Professors present on cannabis ethics, global perspectives

Creative Research Collaboration gives researchers the opportunity to discuss projects and network with others

December 12, 2016
Marty Otañez in a grow house
Professor Marty Otañez performing research in a cannabis grow house

The informal Creative Research Collaborative Fellow’s Talk is an annual series that allows professors to share their projects with fellow faculty members and the general public. Associate Professors Marty Otañez, PhD, and Bryan Wee presented their research projects on Nov. 9. Located in the Office of Research Services (ORS), the CRC is a campuswide initiative to foster innovative and interdisciplinary research that strengthens collaboration across academic units.

Marty Otañez: Cannabis ethics and workers’ health

While most cannabis research focuses on the effects of consumption, work-related health hazards posed by cannabis production are also deserving of study, according to Marty Otañez, PhD, associate professor of anthropology. His documentary filmmaking tells the story of these under-represented areas of workers’ health.

Otañez uses videography to show that many workers regard the airborne powdery mildew inside cannabis grow houses as a significant occupational hazard. Through his ORS-funded study, he developed a survey to provide insight into the working conditions inside grow houses and trimming rooms, and to identify various precautions workers take to protect their health. The second part of his research and creative work is a quantitative look at air quality in cannabis cultivation facilities to determine the severity of the powdery mildew problem.

Philanthropy or PR?

He also studies the philanthropic activities of Colorado cannabis companies, specifically how some of them try to bolster their reputations through community engagement programs. Otañez claims these efforts enhance corporate reputations while sidestepping workers’ legitimate occupational concerns.

Otañez found some of these companies donate to nonprofit organizations in order to appear as ethical and sustainable businesses, even while using business practices that potentially harm their workers or pay poverty wages. “I’m interested in what we can do. Not just to understand the issue and critique it, but find out what the remedy is,” Otañez said.

This research is built on the model he’s used over the last 15 years in developing countries that grow tobacco. He uses documentary filmmaking to show how the tobacco industry perpetuates child labor, debt servitude, and environmental degradation though its business practices. Through these narrative-based descriptions of culture, he tries to influence policy about corporate accountability and alternative livelihoods for tobacco farmers on a global level.

Many of these issues are featured in Otañez’s public access television show through Denver Open Media called Getting High on Anthropology.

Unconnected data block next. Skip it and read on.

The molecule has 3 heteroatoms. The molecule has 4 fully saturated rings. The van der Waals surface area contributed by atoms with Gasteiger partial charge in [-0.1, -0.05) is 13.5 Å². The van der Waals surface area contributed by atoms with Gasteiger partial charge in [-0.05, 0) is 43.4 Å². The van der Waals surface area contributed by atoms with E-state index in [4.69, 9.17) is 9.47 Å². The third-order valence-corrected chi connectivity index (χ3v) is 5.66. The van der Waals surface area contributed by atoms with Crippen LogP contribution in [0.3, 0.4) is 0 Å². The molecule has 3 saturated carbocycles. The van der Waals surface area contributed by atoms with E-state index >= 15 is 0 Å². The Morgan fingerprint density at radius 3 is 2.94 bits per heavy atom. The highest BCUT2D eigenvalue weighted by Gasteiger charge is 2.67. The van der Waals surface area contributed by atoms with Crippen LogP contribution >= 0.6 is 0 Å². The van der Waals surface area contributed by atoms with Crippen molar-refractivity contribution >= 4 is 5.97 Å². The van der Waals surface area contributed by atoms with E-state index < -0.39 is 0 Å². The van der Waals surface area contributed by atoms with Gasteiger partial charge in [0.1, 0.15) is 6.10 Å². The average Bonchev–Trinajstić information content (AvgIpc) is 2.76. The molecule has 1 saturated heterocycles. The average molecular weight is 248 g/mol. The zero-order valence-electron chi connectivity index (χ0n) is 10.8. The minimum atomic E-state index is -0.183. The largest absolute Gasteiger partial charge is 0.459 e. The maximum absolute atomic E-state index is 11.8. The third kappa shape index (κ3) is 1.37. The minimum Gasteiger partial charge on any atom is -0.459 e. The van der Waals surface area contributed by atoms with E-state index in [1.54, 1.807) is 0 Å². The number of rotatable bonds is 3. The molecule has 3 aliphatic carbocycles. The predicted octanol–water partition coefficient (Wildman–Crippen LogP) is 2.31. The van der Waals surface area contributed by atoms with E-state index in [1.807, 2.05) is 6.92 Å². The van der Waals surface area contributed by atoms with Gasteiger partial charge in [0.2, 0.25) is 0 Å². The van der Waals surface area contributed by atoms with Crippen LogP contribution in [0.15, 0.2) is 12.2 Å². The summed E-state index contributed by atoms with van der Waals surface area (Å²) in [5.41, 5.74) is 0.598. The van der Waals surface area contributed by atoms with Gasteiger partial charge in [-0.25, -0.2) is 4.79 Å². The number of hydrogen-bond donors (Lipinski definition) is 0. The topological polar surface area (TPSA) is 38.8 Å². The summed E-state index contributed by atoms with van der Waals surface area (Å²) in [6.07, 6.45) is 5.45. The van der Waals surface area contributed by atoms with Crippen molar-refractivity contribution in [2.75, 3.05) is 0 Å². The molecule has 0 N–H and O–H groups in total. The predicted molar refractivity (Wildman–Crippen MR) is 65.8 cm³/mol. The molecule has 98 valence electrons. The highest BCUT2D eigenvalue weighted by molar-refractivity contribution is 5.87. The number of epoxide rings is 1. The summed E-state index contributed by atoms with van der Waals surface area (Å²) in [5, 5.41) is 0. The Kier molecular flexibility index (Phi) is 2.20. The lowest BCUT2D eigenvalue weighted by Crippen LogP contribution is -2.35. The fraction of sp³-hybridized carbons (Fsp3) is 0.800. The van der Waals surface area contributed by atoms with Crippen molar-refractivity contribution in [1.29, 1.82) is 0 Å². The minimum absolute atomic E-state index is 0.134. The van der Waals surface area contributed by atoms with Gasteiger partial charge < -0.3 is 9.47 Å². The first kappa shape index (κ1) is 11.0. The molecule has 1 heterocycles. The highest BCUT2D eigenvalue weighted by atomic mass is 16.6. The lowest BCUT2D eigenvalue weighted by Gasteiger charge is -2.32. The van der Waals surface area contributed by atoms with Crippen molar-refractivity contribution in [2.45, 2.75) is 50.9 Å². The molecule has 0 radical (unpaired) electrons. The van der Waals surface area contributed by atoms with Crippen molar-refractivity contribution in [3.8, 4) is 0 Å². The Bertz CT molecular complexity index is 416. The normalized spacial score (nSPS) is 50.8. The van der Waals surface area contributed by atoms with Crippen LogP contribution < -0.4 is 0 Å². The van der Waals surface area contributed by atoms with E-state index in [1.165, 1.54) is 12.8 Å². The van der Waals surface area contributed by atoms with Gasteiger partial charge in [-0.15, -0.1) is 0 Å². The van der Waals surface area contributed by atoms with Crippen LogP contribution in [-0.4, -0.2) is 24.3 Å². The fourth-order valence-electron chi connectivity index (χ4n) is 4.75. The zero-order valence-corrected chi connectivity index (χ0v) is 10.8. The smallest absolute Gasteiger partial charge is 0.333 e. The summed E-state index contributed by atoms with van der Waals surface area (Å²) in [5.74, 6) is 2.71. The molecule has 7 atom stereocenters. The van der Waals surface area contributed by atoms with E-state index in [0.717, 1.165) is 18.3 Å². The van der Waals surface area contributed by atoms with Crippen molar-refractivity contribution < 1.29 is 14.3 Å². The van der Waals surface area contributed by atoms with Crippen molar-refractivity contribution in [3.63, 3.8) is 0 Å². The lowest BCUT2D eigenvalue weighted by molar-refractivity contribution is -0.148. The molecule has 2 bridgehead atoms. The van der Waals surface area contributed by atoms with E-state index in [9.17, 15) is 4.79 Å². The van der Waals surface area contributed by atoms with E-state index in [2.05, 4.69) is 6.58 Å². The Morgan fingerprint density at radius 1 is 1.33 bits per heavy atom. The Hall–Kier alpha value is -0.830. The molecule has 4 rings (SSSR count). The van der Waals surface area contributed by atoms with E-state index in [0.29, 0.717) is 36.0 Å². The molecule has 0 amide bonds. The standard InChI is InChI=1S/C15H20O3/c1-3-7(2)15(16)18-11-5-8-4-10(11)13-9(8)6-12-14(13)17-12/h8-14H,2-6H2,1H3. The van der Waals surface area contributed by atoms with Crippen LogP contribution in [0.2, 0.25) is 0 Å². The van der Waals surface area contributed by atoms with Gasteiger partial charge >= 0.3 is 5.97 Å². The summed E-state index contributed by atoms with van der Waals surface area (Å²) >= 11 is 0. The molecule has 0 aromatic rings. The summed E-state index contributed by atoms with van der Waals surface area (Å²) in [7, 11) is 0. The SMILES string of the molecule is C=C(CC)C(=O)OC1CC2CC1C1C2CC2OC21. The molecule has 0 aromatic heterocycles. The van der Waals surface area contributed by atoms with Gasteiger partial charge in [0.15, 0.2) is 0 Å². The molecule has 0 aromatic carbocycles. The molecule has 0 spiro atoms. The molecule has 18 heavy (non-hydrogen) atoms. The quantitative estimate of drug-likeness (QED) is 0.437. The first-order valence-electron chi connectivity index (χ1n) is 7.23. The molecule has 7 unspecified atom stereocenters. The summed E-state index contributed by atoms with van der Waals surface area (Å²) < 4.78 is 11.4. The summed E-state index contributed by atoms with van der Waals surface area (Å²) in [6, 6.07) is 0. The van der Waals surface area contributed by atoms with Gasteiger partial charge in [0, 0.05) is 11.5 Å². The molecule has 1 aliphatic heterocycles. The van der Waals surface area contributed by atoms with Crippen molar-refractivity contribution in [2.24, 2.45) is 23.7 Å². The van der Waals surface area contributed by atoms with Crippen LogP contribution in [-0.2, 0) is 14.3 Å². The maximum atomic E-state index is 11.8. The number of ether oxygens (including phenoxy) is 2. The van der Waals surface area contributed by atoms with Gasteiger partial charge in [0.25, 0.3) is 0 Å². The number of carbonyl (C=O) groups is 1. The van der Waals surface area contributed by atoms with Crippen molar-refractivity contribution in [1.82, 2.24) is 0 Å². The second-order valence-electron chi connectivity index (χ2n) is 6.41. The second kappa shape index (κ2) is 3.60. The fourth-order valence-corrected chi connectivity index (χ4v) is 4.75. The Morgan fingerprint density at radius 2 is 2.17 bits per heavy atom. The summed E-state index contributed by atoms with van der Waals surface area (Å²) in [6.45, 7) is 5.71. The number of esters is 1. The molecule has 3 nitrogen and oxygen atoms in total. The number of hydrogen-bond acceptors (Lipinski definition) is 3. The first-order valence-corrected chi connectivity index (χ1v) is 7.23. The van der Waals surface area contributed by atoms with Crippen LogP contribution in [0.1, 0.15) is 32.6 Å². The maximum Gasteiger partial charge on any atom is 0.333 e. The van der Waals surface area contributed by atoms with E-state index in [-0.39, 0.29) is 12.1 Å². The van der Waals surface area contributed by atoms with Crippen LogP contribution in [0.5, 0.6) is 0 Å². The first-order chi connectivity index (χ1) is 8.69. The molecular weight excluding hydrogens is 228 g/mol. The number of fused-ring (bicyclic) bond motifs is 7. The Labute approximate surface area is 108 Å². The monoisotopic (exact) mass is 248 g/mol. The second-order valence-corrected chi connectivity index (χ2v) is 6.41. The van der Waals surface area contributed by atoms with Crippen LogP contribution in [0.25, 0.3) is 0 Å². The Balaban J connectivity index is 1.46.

Bryan Wee, 黄绍章: Children’s perspective on the environment

Bryan Wee
Professor Bryan Wee

Children have little control over their lives. The world they live in has been built and is run by adults. Playgrounds are designed by what an adult thinks a child would like. Their educational materials were designed by what an adult believes a child should know. Despite being told how the world is and should be, children across the globe develop their own unique perspectives about their environment.

“What is the environment?” That’s the question Bryan Wee, PhD, associate professor of geography and environmental science, has been asking children around the world over the last 15 years. He argues that educators, parents and adults that create resources for children need to affirm the lived experiences of children in order to meaningfully relate with them. In order to do that, Wee studies children’s sense of place and how they connect with the world around them.

“When we think about cross-cultural studies we tend to focus on what’s different. What I’ve come to realize is that it’s also about what’s similar,” said Wee.

Children around the world

Across all the countries in which Wee has worked, the environment has become somewhat synonymous with nature. “What are the socio-cultural factors that lead a child in Nanjing, China, to view the environment the same way as a child in Denver?” he said.

Wee asks children to either draw pictures or to take photographs of their environment and write reflections on the images they’ve drawn or captured. He then evaluates his data using three different forms of analysis.

First he identifies the content of the image in terms of what is actually being represented. Then he interprets the patterns or themes that emerge from the image. Finally, he looks at the language the child used to describe the environment. This process helps Wee understand both the particulars of a child’s lived experience within his or her culture and also what themes emerge on a much larger scale. Wee uses both to understand and advocate for the perspectives of children.


This article is the second in a four-part series about this year’s CRC Fellows. Look for stories about other researchers next spring.